It began with the cats. In the mid-1950s, dozens of pet cats that roamed freely through the Japanese fishing town of Minamata started acting strangely. They yowled in their ragged cat voices and ran in circles. After a time, they began throwing themselves off jetties to drown in Minamata Bay. No one could understand what was going on.
Not long after that, some people in the town started trembling and walking oddly, looking dazed, and often shouting incomprehensibly as they stumbled through the town. Some suffered interludes of blurred vision and dizziness; others fell into convulsions on the street and lapsed into comas. “Minamata Disease,” as it became known, eventually affected thousands of people, many of them babies born with crippling deformities.
The first four deaths from Minamata disease were officially reported on May 1, 1956, beginning a decades-long battle to discover what turned out to be a manmade scourge. There were two industries on that remote southern island of Kyushu: fishing and a petrochemical factory run by the powerful Chisso Corp. Since 1941, Chisso had been making vinyl chloride at the plant and dumping mercury-contaminated sludge into Minamata Bay where the mercury found its way into the fish and, eventually, the people.
It took another four years and a riot by fishermen at the Kyushu plant to awaken the Japanese press to what was going on, and then decades of legal and political action to bring Chisso to account. The wrangling and buck-passing continue to this day, even as a ceremony to mark the 50th anniversary of that first report was recently held, with prime minister Junichiro Koizumi present to offer apologies on behalf of the government for not acting quickly enough to stop the spread of the disease.
America and much of the rest of the world didn’t know about what was going on until 1972, when the great photographer W. Eugene Smith and his wife published Minamata, a book-length photoessay about the human and environmental toll wrought by Chisso’s pollution. Smith was equally legendary for the probing human quality of his work, his thorny integrity about the way it was presented, and his willingness to take insane risks to get a picture.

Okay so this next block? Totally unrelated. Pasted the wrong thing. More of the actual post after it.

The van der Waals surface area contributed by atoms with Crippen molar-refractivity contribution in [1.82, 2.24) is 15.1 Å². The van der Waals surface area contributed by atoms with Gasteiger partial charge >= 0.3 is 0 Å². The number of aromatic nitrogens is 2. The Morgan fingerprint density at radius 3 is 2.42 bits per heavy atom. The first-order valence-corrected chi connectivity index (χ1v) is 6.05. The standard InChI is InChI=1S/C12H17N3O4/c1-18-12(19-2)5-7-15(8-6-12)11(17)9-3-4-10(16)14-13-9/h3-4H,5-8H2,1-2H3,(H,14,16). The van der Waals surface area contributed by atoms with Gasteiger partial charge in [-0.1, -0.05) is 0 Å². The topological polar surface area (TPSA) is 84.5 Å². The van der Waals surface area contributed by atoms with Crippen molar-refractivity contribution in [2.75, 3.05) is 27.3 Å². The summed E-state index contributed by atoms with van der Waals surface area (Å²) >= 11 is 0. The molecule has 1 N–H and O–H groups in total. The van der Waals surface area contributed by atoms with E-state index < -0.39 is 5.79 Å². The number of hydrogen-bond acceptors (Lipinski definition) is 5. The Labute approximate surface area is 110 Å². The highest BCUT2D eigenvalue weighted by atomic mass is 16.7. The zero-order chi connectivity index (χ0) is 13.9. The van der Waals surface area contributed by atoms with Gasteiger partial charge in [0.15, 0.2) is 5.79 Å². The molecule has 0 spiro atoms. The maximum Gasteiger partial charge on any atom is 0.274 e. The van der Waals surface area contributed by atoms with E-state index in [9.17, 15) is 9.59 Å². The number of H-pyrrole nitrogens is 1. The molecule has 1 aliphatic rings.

In 1945, while chronicling front-line fighting on Okinawa, Smith suffered facial and hand injuries from a Japanese shell fragment that required years of treatment. The Great War correspondent Ernie Pyle, who was with Smith on Okinawa, predicted that Smith’s idealism would either break him or kill him. Pyle’s prophecy came true during the Minamata project: after being threatened several times, Smith was attacked by hired thugs who grabbed him by the legs and swung him into a concrete wall. The injuries contributed to Smith’s early death in 1978 — hastened by years of alcohol and drug abuse, as well as destitution brought on by his refusal to allow commercial magazines to mess with his images.
I was barely into my teens when Minamata was published, and I can still feel its impact across the years. The image that has stayed with me is the one that came to embody the Minamata tragedy for the entire world: “Tomoko Uemura in Her Bath.” It shows a young girl, her body twisted and wrenched by mercury poisoning in the womb, being washed in a stand-up bath. The terrible damage done to the girl’s body and the infinite tenderness with which her mother bathes her are captured magnificently by a great journalist whose work helped alert the world to a great crime.Powered by Sidelines